So the richest and strongest and most powerful king of the whole world devised another plan. He called the Hebrew midwives –Shiphrah and Puah - into his palace and he gave them an order. He ordered them that when they were assisting the Hebrew women to give birth, they should kill all the newborn baby boys. The baby girls they could let live, but the baby boys they were ordered to kill.
And the Hebrew midwives Shiphrah and Puah walked straight out of that palace and from their audience with the richest and strongest and most powerful king, and they continued doing as they had been doing all along. And they let all the baby boys live.
So a couple of years later the king of Egypt was looking out the window of his palace again, and he noticed that there were a lot of little Hebrew baby boys toddling around his country. And he called in two of the Hebrew midwives – Shiphrah and Puah. And he said to them, “Why is it that I see so many little Hebrew baby boys toddling around my country when I gave you explicit instructions to kill them all?”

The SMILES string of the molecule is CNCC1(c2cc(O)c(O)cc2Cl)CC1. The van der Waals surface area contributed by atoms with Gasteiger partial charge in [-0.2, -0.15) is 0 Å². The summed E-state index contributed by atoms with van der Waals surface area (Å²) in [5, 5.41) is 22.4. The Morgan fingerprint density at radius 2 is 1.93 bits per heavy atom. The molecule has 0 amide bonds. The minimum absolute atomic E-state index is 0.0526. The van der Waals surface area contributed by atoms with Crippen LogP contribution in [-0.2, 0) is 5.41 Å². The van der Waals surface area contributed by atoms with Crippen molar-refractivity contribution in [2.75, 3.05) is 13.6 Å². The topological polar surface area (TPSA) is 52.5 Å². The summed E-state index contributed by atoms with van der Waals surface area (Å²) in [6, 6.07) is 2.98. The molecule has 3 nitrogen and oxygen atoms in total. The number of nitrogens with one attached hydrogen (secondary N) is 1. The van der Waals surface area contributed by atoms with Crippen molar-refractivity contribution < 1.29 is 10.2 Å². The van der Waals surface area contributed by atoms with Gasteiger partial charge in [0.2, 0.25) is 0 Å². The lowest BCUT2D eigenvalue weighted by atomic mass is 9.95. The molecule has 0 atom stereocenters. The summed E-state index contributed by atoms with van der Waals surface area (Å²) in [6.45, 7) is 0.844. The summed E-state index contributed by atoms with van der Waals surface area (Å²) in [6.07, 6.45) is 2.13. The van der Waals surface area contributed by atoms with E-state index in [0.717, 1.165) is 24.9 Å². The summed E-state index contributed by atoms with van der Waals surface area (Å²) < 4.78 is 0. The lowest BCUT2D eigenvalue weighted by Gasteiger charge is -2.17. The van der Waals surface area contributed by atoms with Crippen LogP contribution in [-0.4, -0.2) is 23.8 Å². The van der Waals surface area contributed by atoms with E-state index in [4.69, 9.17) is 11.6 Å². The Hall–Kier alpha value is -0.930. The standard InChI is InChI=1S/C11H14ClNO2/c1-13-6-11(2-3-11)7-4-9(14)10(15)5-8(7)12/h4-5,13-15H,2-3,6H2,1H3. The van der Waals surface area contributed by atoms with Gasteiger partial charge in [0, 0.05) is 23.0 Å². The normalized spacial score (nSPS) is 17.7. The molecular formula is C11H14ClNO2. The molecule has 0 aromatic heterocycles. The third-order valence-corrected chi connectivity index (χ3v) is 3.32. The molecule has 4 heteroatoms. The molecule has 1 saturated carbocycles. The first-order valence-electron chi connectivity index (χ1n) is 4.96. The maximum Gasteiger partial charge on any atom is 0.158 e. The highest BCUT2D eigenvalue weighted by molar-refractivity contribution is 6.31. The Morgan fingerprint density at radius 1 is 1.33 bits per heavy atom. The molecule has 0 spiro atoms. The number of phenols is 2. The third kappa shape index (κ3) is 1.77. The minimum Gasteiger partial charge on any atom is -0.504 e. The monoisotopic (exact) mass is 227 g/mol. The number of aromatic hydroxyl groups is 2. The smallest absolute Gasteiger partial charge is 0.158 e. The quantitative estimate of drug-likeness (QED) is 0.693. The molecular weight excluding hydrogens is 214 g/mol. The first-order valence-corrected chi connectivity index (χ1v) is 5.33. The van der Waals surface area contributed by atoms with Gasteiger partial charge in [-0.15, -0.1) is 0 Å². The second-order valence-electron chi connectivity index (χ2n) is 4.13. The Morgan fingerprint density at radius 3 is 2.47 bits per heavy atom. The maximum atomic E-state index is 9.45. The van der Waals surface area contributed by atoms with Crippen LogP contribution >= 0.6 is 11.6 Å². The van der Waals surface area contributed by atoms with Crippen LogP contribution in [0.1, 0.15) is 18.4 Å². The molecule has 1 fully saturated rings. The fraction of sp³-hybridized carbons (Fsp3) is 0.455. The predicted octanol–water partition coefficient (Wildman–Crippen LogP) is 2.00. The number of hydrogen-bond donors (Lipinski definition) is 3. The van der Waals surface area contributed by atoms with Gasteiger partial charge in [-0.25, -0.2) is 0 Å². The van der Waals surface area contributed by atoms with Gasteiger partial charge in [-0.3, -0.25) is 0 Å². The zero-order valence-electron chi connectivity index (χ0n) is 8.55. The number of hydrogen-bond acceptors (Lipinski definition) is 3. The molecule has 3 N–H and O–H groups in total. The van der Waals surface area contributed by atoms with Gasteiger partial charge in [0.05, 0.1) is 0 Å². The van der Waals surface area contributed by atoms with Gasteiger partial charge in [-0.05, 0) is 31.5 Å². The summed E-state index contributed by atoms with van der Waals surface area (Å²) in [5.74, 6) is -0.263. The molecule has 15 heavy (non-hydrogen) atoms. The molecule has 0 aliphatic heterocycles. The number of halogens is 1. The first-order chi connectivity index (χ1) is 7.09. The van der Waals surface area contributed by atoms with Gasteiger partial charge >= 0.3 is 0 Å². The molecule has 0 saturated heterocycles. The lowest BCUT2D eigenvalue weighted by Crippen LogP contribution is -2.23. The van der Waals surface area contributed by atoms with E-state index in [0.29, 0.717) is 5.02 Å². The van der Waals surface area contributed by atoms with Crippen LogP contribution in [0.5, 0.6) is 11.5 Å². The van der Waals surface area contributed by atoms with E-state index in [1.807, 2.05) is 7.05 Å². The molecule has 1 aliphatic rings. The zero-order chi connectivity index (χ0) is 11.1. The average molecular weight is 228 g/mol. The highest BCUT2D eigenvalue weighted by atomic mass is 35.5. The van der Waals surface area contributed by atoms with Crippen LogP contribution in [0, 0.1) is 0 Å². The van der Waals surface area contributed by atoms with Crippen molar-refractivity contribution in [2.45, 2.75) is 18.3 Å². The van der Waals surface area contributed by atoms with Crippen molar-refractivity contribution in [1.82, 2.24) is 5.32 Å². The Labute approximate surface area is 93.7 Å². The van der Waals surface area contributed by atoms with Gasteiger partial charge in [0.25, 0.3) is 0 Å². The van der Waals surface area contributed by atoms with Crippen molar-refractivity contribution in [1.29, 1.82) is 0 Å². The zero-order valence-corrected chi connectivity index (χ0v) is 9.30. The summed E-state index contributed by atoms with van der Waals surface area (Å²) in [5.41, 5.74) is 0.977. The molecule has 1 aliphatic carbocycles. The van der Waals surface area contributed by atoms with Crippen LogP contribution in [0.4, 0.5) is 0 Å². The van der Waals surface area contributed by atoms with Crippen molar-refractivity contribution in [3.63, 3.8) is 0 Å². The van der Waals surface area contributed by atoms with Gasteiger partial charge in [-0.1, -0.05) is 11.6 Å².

And Shiphrah and Puah stood there in that magnificent Egyptian palace. They stood there in their raggedy slave robes and their bare feet. And they bowed low and they said to the richest and strongest and most powerful king of all the world – they said, “Your Royal Highness, Your Majesty, Your Eminence, Your Excellence. Oh King. The Hebrew women are not like all the Egyptian women. The Hebrew women give birth very quickly – before we can get there. And we don’t have a chance to kill the baby boys.”
And the richest and strongest and most powerful king in all the world believed their crazy story.
And God blessed those two brave Hebrew midwives, and rewarded them. And the population of the people of God grew. The Hebrews in Egypt kept on having more and more babies and becoming stronger and stronger.
Now I love that story for what it is – that two brave slave women dared to stand up to the richest and most powerful king in all the world, and I do love it that he was stupid enough to believe their lies.
But there’s much more to the story. What’s at stake here, is the future of God’s people. What’s at stake here is the continuation of the line of God’s people through which we are blessed. What’s at stake here are God’s promises. God had come to Noah (as we saw last week) and to Abraham and Sarah and Isaac and Jacob and God had said, “I am your God. I will be your God, and you will be my people.”